You would think, that if you were going to point and yell "foreigner" at someone as they walked down the street, that you wouldn't do it in English. Just goes to show you. It's always funny when that happens here. Yesterday I was walking to school and I passed the schoolyard I pass everyday on my way to Ding Ding Dang. The boys and girls were in the courtyard doing their daily exercises. The girls in pink, the boys in blue. A group of girls looked my direction and one of them saw me, started grabbing her friends arms and yelling "Foreigner! Foreigner!" It's weird. I am positive they have seen white people before, and I wasn't wearing a loin cloth or a bone in my nose or anything at all exotic. I just waved and said "Hello". This of course resulted in the same peals of laughter that we get everywhere.
I was talking to one of my older students the other day about the school system here in Korea. She started telling me how when she turned 14 she had to cut her hair. "Had to?" I asked, "You mean your Mum made you cut your hair?" Nope. The school made her cut it off. Once girls start middle school they have to chop their hair into this ear-length bob. It is supposedly to prevent vanity and to save time. I was shocked. This is not the first time I have encountered this same approach to education. I attended a high school in South Africa (only as a visiting student) and they were shocked that at 16 I was aloud to wear makeup to school or have pierced ears, let alone a nose ring. It is just such a different perspective on the role of the schools and teachers.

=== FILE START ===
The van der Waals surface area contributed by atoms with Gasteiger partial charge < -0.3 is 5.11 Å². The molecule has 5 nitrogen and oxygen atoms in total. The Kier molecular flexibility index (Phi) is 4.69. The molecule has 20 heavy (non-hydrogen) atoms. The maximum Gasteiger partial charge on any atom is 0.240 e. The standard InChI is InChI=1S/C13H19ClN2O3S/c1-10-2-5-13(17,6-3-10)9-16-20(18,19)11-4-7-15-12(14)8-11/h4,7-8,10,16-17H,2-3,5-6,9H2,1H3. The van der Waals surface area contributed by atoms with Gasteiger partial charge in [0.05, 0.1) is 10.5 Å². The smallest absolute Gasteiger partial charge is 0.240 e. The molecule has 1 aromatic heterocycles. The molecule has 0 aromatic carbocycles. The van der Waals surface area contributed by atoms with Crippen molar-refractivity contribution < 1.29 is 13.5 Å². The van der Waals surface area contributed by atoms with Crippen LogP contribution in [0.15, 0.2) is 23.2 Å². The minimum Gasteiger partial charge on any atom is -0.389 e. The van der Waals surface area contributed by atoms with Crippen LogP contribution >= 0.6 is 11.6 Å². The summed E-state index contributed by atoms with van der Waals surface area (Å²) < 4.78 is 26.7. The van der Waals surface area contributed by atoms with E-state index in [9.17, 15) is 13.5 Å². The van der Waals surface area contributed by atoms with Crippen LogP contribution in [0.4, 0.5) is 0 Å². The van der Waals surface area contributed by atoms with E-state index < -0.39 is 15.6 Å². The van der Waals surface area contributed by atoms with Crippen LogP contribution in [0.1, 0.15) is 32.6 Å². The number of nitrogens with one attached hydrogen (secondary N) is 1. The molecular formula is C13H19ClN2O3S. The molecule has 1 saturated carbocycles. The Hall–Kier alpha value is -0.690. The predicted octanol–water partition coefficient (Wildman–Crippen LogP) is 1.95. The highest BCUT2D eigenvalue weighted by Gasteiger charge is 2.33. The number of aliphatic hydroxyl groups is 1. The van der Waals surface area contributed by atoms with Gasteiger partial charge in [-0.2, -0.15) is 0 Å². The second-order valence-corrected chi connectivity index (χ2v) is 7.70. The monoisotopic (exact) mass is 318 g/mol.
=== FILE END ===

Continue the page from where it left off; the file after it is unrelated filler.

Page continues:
Speaking of which, as I was walking past the school yesterday I also witnessed a student being smacked across the face. Hard. By a teacher. The student looked about 13 and the teacher was a full grown man. The kid hardly even reacted, despite the fact that he was slapped so hard I could hear it from across the street. One more reason why I won't be emigrating here to school my children!